Political blocs are rushing to hold last minute talks ahead of the formation of Iraq's new government, which is expected to be an interim government.
The sudden cold weather and snow in Baghdad haven’t affected the ongoing heated talks between all Iraqi parties leading to the cabinet formation, during a very complicated situation that happens with every government formation.
However, the situation is different now, and for the first time since 2003, a public movement succeeded in toppling a government.
Although the political class speculated that the below-zero temperatures will weaken the popular movement, hundreds of protesters marched in the streets of Baghdad and other southern cities as of the early morning chanting against corruption and the government.
Political blocs are now forced to come to a difficult yet strong consensus to form a cabinet similar to a salvation government to hold early elections.
The prime minister-designate, Mohammad Tawfiq Allawi, was not the most preferred candidate among the political class that was forced to accept him, nor was he accepted by the movement which principally rejects any figure who was or still is part of this class.
However, Allawi does not seem to be planning to repeat the scenario of former PM Adel Abdul-Mahdi who was enforced on all blocs by “Saeroon” and “Fatah” blocs.
Saeron bloc is supported by the leader of the Sadrist movement, Muqtada al-Sadr, and Fatah Alliance is led by Hadi al-Amiri.
Prominent Iraqi politician Izzat Shabandar believes Allawi still faces several expected difficulties in his mission, however, the circumstances are different now.
Asked by Asharq Al-Awsat about the difficulties facing Allawi, Shabandar said that the Prime Minister-designate is still under pressure from leader of the Sadrist movement, head of Fatah, and President Barham Salih, without specifying the nature of these pressures.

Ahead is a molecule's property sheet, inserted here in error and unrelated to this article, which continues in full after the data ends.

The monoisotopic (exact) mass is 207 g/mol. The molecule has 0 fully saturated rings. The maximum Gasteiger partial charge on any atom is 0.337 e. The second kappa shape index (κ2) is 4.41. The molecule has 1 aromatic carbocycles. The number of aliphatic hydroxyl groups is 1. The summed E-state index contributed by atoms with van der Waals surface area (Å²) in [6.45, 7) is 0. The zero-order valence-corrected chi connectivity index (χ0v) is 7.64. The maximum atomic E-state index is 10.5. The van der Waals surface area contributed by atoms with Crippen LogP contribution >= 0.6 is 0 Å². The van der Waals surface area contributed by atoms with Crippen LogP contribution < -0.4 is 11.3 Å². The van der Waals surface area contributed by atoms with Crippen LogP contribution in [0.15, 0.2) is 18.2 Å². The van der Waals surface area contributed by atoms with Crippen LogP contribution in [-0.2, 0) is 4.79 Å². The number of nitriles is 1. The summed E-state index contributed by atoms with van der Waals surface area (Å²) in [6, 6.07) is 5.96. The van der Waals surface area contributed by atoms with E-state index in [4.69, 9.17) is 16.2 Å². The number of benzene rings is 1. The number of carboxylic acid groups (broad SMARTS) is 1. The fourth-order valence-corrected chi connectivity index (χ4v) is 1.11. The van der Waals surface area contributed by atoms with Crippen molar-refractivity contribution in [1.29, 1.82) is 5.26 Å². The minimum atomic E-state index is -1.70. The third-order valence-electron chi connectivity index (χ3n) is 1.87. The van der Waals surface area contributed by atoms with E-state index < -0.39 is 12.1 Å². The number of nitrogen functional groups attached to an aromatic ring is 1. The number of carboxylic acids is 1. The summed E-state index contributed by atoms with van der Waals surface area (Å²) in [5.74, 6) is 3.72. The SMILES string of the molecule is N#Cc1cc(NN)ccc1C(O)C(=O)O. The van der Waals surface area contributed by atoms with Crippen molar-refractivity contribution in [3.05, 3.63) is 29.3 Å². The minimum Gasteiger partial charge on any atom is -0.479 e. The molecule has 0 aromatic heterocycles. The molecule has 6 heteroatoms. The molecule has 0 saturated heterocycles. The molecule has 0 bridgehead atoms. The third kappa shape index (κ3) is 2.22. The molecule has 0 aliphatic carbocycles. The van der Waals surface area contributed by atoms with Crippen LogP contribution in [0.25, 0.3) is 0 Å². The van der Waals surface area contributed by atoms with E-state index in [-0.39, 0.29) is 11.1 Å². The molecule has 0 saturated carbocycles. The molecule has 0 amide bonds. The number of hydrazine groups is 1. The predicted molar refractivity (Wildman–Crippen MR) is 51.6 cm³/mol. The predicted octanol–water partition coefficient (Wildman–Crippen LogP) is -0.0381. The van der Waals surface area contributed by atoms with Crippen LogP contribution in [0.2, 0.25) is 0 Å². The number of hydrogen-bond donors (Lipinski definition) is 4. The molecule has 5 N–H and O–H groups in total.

Shabandar warned that if Allawi submits to the will of any bloc or party, he will not succeed.
Shabandar, who negotiated with the Kurds at Allawi’s request, denied that “they [Kurds] have any conditions, because they have not yet discussed the details of forming a government.”
Exchanged accusations and attempts to hinder Allawi’s mission began to publicly appear, however, MP of Erada Movement Hussein Arab believes the government’s formation depends on the tripartite meetings Allawi is supposed to hold with leaders representing the Shiites, Sunnis, and Kurds.
Arab told Asharq Al-Awsat that these meetings are crucial regarding the way in which the government will be formed so that it can receive the vote of confidence in the parliament. He believes that all parties are keen to form a cabinet because the situation in the country can no longer take any more escalation or differences.
Meanwhile, speaking to Asharq Al-Awsat, MP Mohammad Karbouli denounced some parties’ attempts to ‘re-brand’ themselves via Sunni component representation after they had lost their public support.
Karbouli explained that it is not a shame for a representative of any component in the society to demand the rights of its people within the proper frameworks, especially that Iraq is a pluralistic country.